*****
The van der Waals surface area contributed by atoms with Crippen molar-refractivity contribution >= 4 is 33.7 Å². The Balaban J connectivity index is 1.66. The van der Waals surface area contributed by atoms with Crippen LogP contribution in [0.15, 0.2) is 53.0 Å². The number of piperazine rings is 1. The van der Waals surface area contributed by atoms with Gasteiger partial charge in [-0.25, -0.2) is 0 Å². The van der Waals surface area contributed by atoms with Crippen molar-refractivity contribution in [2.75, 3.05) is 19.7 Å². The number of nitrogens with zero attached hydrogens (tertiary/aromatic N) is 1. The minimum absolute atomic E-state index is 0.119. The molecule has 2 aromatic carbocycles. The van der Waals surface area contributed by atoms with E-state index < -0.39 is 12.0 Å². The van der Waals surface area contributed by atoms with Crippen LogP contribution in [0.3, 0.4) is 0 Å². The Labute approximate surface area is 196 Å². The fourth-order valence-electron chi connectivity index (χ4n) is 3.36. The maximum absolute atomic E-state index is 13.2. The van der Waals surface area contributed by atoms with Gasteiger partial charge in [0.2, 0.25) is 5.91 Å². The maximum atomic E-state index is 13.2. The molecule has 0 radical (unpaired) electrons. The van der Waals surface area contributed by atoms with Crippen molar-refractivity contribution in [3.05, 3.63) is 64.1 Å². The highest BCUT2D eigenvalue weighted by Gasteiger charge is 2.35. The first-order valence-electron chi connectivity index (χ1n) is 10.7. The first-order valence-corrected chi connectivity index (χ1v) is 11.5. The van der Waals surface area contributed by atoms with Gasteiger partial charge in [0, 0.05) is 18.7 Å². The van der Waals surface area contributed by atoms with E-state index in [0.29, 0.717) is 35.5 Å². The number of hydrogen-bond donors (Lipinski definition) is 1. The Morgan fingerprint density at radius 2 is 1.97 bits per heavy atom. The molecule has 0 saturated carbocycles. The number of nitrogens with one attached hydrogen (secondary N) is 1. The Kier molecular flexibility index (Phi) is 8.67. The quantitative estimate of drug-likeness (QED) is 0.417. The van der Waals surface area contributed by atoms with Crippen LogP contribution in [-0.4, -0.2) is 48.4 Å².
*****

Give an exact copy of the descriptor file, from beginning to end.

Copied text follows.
The van der Waals surface area contributed by atoms with Crippen molar-refractivity contribution >= 4 is 33.7 Å². The Balaban J connectivity index is 1.66. The van der Waals surface area contributed by atoms with Crippen LogP contribution in [0.15, 0.2) is 53.0 Å². The number of piperazine rings is 1. The van der Waals surface area contributed by atoms with Gasteiger partial charge in [-0.25, -0.2) is 0 Å². The van der Waals surface area contributed by atoms with Crippen molar-refractivity contribution in [2.75, 3.05) is 19.7 Å². The number of nitrogens with zero attached hydrogens (tertiary/aromatic N) is 1. The minimum absolute atomic E-state index is 0.119. The molecule has 2 aromatic carbocycles. The van der Waals surface area contributed by atoms with E-state index < -0.39 is 12.0 Å². The van der Waals surface area contributed by atoms with Crippen LogP contribution in [0.3, 0.4) is 0 Å². The Labute approximate surface area is 196 Å². The fourth-order valence-electron chi connectivity index (χ4n) is 3.36. The maximum absolute atomic E-state index is 13.2. The van der Waals surface area contributed by atoms with Gasteiger partial charge in [0.2, 0.25) is 5.91 Å². The maximum atomic E-state index is 13.2. The molecule has 0 radical (unpaired) electrons. The van der Waals surface area contributed by atoms with Crippen molar-refractivity contribution in [3.05, 3.63) is 64.1 Å². The highest BCUT2D eigenvalue weighted by Gasteiger charge is 2.35. The first-order valence-electron chi connectivity index (χ1n) is 10.7. The first-order valence-corrected chi connectivity index (χ1v) is 11.5. The van der Waals surface area contributed by atoms with Gasteiger partial charge in [0, 0.05) is 18.7 Å². The van der Waals surface area contributed by atoms with E-state index in [0.29, 0.717) is 35.5 Å². The number of hydrogen-bond donors (Lipinski definition) is 1. The Morgan fingerprint density at radius 2 is 1.97 bits per heavy atom. The molecule has 0 saturated carbocycles. The number of nitrogens with one attached hydrogen (secondary N) is 1. The Kier molecular flexibility index (Phi) is 8.67. The quantitative estimate of drug-likeness (QED) is 0.417. The van der Waals surface area contributed by atoms with Crippen LogP contribution in [-0.4, -0.2) is 48.4 Å².